While large language models (LLMs) are still being adopted to new domains and utilized in novel applications, we are experiencing an influx of the new generation of foundation models, namely multi-modal large language models (MLLMs). These models integrate verbal and visual information, opening new possibilities to demonstrate more complex reasoning abilities at the intersection of the two modalities. However, despite the revolutionizing prospect of MLLMs, our understanding of their reasoning abilities is limited. In this study, we assess the nonverbal abstract reasoning abilities of open-source and closed-source MLLMs using variations of Raven's Progressive Matrices. Our experiments expose the difficulty of solving such problems while showcasing the immense gap between open-source and closed-source models. We also reveal critical shortcomings with individual visual and textual modules, subjecting the models to low-performance ceilings. Finally, to improve MLLMs' performance, we experiment with various methods, such as Chain-of-Thought prompting, resulting in a significant (up to 100%) boost in performance.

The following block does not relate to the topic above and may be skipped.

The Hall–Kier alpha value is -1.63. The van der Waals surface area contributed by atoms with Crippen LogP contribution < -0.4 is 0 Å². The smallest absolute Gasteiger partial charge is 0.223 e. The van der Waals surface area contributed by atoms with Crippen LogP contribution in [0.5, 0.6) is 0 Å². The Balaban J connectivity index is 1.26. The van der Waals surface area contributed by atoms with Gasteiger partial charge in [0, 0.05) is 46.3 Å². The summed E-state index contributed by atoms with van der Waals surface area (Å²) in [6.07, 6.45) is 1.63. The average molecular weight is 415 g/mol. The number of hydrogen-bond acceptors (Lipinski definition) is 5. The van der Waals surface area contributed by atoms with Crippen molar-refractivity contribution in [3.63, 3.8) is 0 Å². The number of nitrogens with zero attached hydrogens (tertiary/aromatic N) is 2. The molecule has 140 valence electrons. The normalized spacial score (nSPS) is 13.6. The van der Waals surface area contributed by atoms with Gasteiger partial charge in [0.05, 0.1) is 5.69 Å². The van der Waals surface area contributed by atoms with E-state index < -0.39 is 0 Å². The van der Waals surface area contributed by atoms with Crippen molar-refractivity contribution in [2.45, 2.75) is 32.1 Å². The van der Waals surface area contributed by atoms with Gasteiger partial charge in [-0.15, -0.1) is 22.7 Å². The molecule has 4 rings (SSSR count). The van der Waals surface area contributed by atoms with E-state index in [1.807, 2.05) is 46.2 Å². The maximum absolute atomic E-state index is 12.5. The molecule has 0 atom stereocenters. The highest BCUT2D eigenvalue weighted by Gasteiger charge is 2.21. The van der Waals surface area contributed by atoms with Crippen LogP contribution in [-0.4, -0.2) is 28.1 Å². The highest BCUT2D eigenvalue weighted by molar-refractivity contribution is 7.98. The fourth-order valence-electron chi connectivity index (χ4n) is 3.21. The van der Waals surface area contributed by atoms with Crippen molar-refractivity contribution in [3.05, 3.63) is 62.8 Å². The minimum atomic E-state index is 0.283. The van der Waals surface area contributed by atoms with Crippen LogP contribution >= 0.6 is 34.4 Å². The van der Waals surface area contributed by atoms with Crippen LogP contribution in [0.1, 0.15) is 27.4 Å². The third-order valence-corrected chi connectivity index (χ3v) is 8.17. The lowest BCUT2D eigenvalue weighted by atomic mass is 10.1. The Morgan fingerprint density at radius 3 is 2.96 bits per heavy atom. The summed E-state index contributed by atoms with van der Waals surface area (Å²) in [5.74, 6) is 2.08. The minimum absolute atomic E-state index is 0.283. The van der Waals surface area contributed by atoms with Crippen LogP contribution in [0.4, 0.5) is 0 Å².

Downstream applications often require text classification models to be accurate, robust, and interpretable. While the accuracy of the stateof-the-art language models approximates human performance, they are not designed to be interpretable and often exhibit a drop in performance on noisy data. The family of PrototypeBased Networks (PBNs) that classify examples based on their similarity to prototypical examples of a class (prototypes) is natively interpretable and shown to be robust to noise, which enabled its wide usage for computer vision tasks. In this paper, we study whether the robustness properties of PBNs transfer to text classification tasks. We design a modular and comprehensive framework for studying PBNs, which includes different backbone architectures, backbone sizes, and objective functions. Our evaluation protocol assesses the robustness of models against character-, word-, and sentence-level perturbations. Our experiments on three benchmarks show that the robustness of PBNs transfers to NLP classification tasks facing realistic perturbations. Moreover, the robustness of PBNs is supported mostly by the objective function that keeps prototypes interpretable, while the robustness superiority of PBNs over vanilla models becomes more salient as datasets get more complex.